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ied, but Gus stumbled down the hill and Emma flipped backward, thumping solidly on her back in the dirt. Ben was off Tin Man, rushing to her, and by the time he was there she was already sitting up, cursing the plane and its pilot. “Asshole,” she said, slapping dust from her jeans. “You all right?” Ben said, his hand on her back. “No.” She slapped the ground, her brown eyes lit with fury. “I want to kill that guy.” “Anything broken?” “No,” she said, standing now. “Where’s Gus?” “Don’t worry about the horse.” She had fallen before, of course, but his panic never changed about it. “Just sit. Make sure your ribs are in the right place.” He touched the side of her back, pressed a little. She elbowed his hands away. “I’m fine, Dad.” She went to Gus, who was shaking in a clump of cactus, a few thorns stabbing his flank. She hugged the horse’s chest as Ben yanked the thorns out, points of blood bubbling out of the skin. The jet swerved around the eastern hills, dropped its landing gear, and glided to the tarmac. “Asshole,” Ben said. “Yeah,” Emma said, smiling. “Took the words right out of my mouth.”

22

– Shadow Man by Alan Drew –


Available June 2017 • Crown • Hardcover, eBook, Audio, and Large Print Editions

For fans of The Little Paris Bookshop, Chocolat, and You’ve Got Mail. “A luscious and uplifting tale of personal redemption in the tradition of Eat, Pray, Love.” —Kirkus Reviews

Y 1

+ It was the first decision she had ever made on her own, the very first time she was able to determine the course of her life. Marianne decided to die. Here and now, down below in the waters of the Seine, late on this gray day. On her trip to Paris. There was not a star in the sky, and the Eiffel Tower was but a dim silhouette in the hazy smog. Paris emitted a roar, with a constant rumble of scooters and cars and the murmur of Métro trains moving deep in the guts of the city. The water was cool, black and silky. The Seine would carry her on a quiet bed of freedom to the sea. Tears ran down her cheeks; strings of salty tears. Marianne was smiling and weeping at the same time. – The Little French Bistro by Nina George –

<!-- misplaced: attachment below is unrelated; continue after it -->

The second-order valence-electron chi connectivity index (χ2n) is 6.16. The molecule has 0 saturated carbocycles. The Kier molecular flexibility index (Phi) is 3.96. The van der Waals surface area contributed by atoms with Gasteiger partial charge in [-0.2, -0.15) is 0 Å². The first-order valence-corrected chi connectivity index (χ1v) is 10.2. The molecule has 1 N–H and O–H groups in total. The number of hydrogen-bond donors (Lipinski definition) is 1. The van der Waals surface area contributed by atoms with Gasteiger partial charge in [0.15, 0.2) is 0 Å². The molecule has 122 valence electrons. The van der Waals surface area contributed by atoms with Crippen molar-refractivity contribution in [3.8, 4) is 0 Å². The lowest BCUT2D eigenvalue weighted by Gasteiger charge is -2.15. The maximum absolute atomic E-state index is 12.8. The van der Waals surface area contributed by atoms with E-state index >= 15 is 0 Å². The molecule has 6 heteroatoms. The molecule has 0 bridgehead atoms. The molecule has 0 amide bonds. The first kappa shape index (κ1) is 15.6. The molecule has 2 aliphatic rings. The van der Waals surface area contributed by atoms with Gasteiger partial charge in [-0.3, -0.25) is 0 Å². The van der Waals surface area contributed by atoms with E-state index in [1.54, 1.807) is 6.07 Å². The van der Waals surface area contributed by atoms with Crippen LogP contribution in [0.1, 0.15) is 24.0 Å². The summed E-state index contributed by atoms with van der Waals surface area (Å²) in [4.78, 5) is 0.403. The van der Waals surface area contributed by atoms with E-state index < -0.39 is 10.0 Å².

23


Never before had she felt so light, so free, so happy. “It’s up to me,” she whispered. “This is up to me.” She took off the shoes she had bought fifteen years ago—­the shoes she had needed to resole so many times. She had purchased them in secret and at full price. Lothar had told her off when he first found out, then gave her a dress to go with them. The dress was bought directly from a factory, and was reduced due to a weaving fault; a gray dress with gray flowers on it. She was wearing that too today. Her final today. Time had seemed infinite when she still had many years and decades ahead of her. A book waiting to be written: as a girl, that was how she had seen her future life. Now she was sixty, and the pages were blank. Infinity had passed like one long continuous day. She lined up the shoes neatly on the bench beside her, before having second thoughts and placing them on the ground. She didn’t want to dirty the bench—­a pretty woman might get a stain on her skirt and suffer embarrassment as a result. She tried to ease off her wedding ring but didn’t succeed, so she stuck her finger in her mouth and eventually the ring came off. There was a band of white skin where it had been. A homeless man was sleeping on a bench on the other side of the street that ran across the Pont Neuf. He was wearing a striped top, and Marianne was grateful that his back was turned. She laid the ring beside her shoes. Someone was bound to find it and live for a few days from the proceeds of pawning it. They could buy a baguette, a bottle of pastis, some salami; something fresh, not food from the bin for once. Maybe a newspaper to keep themselves warm. “No more food past its sell‑by date,” she said. Lothar used to put crosses next to the special offers in the weekly newspaper inserts, the way other people ticked the TV programs they wanted to watch. Saturday—­Who Wants to Be a Millionaire? Sunday—­True Detective. For Lothar it was: Monday—­Angel Delight past its best-­before date. They ate the items he marked. Marianne closed her eyes. Lothar Messmann, “Lotto” to his 24